Tried on appeal, Gabriel Fortin, the “HR killer”, does not wish to attend the proceedings

From the opening of his appeal trial, Monday May 13 in Grenoble, Gabriel Fortin, nicknamed "the HRD killer", set the tone: he does not wish to appear, having "nothing to say" about his deadly outfit of 2021

Tried on appeal, Gabriel Fortin, the “HR killer”, does not wish to attend the proceedings

From the opening of his appeal trial, Monday May 13 in Grenoble, Gabriel Fortin, nicknamed "the HRD killer", set the tone: he does not wish to appear, having "nothing to say" about his deadly outfit of 2021. Dressed in black, shaved head and slightly overweight, the accused, whose presence was uncertain, finally made his entry shortly after 2 p.m. into the glass box of the Isère Assize Court, which judges him until May 29 for three murders and one attempted murder.

Barely had the jury draw finished, and while the president of the court began reading her report, Gabriel Fortin suddenly asked to speak to declare that he wished to “neither attend the debates” nor “come in this chamber.” “I would like to leave the building and not return for the next few days. » The president “acted” this request, while suggesting that he could be forced to appear at a later date.

Tried at first instance in Valence, Gabriel Fortin, 49, was sentenced in June 2023 to life in prison, with a maximum security sentence of twenty-two years. The jurors found that psychological disorders had impaired his discernment, without applying a reduction in sentence. A new psychiatric assessment has since been carried out, according to the president of the court, and his mental health will be one of the issues in the trial.

“He’s not the Gabriel I knew before.”

The first witness called to the stand, his older brother Olivier, described at length their fatherless but “normal” childhood, then the evolution of their relationship, increasingly distended after adolescence. In particular, he was unaware that his younger brother had become a member of a shooting club: “If I had known, I would have been much more worried, it would have been an important clue,” he said, adding: “ For me, he is sick, he is crazy. He is not the Gabriel I knew before. »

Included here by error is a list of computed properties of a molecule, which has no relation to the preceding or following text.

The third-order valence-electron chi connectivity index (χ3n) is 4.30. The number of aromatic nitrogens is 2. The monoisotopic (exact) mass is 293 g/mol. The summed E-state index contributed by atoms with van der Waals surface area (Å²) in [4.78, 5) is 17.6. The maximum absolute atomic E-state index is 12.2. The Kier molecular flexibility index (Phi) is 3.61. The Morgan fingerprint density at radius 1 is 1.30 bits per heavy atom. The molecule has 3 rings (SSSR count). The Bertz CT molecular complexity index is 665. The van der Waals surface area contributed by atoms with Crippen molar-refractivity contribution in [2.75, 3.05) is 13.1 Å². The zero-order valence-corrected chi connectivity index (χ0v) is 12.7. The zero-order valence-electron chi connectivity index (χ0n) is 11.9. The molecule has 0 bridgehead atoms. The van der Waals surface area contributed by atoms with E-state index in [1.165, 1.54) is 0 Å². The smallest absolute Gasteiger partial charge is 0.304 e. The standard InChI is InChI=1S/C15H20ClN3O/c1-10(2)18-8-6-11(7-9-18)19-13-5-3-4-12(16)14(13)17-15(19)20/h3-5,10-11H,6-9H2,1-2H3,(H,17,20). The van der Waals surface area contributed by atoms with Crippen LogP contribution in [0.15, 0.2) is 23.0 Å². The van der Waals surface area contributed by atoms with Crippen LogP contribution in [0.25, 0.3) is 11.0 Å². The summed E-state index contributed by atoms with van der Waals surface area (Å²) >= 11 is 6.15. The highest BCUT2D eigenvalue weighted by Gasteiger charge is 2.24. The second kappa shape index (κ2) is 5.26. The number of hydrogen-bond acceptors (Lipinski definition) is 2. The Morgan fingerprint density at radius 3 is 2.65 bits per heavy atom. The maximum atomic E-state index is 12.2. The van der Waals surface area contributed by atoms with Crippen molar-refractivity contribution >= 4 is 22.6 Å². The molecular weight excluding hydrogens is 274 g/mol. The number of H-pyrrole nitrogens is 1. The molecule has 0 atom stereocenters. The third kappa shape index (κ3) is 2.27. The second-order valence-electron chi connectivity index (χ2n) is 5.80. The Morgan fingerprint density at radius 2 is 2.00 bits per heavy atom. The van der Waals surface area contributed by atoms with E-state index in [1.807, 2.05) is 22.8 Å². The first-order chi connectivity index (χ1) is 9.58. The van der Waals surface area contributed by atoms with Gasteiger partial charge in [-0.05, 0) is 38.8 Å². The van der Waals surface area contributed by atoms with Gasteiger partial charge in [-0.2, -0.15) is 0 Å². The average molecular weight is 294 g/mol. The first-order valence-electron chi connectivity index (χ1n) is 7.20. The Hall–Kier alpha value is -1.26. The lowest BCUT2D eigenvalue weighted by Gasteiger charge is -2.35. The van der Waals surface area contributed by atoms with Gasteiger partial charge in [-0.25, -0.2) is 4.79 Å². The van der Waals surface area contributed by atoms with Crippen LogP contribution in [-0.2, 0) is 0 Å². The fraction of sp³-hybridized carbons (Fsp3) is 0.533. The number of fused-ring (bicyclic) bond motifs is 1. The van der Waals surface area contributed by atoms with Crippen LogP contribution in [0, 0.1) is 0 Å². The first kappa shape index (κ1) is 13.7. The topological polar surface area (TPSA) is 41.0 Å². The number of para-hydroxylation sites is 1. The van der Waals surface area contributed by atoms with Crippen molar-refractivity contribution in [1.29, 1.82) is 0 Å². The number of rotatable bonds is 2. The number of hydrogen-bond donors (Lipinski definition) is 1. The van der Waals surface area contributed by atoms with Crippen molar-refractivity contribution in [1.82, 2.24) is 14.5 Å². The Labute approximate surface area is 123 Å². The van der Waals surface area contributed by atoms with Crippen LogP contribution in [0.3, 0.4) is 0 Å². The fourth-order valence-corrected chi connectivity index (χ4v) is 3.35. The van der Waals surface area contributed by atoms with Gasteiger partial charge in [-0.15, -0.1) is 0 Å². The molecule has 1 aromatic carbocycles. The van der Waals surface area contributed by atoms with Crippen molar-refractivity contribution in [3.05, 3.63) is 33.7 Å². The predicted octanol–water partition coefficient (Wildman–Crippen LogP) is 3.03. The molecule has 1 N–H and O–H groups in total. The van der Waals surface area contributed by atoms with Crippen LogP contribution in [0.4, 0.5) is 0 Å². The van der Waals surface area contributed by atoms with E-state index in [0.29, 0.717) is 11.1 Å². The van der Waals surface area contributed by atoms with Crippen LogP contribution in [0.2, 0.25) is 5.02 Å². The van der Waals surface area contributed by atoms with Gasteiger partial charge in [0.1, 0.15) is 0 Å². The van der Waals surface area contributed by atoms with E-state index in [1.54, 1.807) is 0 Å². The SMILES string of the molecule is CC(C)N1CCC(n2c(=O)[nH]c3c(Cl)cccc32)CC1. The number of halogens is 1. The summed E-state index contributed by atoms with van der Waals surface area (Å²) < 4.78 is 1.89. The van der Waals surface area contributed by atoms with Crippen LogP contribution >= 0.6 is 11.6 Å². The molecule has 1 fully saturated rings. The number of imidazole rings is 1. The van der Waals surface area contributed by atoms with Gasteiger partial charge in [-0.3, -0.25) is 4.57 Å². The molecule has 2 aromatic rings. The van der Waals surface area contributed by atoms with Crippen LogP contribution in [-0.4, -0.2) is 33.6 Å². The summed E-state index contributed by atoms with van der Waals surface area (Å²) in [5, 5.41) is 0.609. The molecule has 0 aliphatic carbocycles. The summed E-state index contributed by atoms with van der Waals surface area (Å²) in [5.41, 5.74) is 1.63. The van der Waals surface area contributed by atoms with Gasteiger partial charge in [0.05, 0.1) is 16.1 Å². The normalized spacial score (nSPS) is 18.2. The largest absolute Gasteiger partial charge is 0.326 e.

At first instance, Gabriel Fortin did not give an explanation for his actions, nor showed remorse. Hermetic, even cold, he posed as a victim, denouncing “personal attacks” and an incriminating investigation. It appeared that the discreet engineer living in Nancy, a sports shooting enthusiast and socially isolated, experienced unemployment as an injustice and could not bear his social downgrading.

From the first days of the investigation, the prosecution emphasized that its actions appeared to have been carefully prepared. The engineer harbored a stubborn resentment: three of the four victims had been associated with his two dismissals, one in Eure-et-Loir in 2006 and the other in Ardèche in 2009. The fourth worked in a Pôle emploi agency in Valence that he had frequented.

The “risk of a trial for nothing”

It was in Valence that he shot dead an advisor, Patricia Pasquion, 54, on January 28, 2021, before going to Guilherand-Granges, in Ardèche, to kill Géraldine Caclin, 51, director of human resources at Faun Environnement , from which he had been fired.

After an eventful arrest, carried out by police officers who had hit his vehicle while he was traveling in the wrong direction on a bridge, the link was quickly established with another murder and an armed attack that had occurred two days earlier in Haut-Rhin. . Estelle Luce, another HR manager, was shot and killed in the parking lot of her company. Bertrand Meichel, also in human resources, narrowly escaped an armed attack at his home.

For the families of the victims present at the appeal trial in Grenoble, it seems unlikely that the accused will renounce his rigid attitude. “I have no expectations. If he moves, I can only be pleasantly surprised,” Bertrand Meichel, who will have to testify again in court about what he suffered, told Agence France-Presse. " It's not simple. We deal with it. » For Denis Dreyfus, one of the lawyers for the civil parties, “if he remains silent”, there is a “risk of a trial for nothing except prolonging the extreme suffering of the victims”.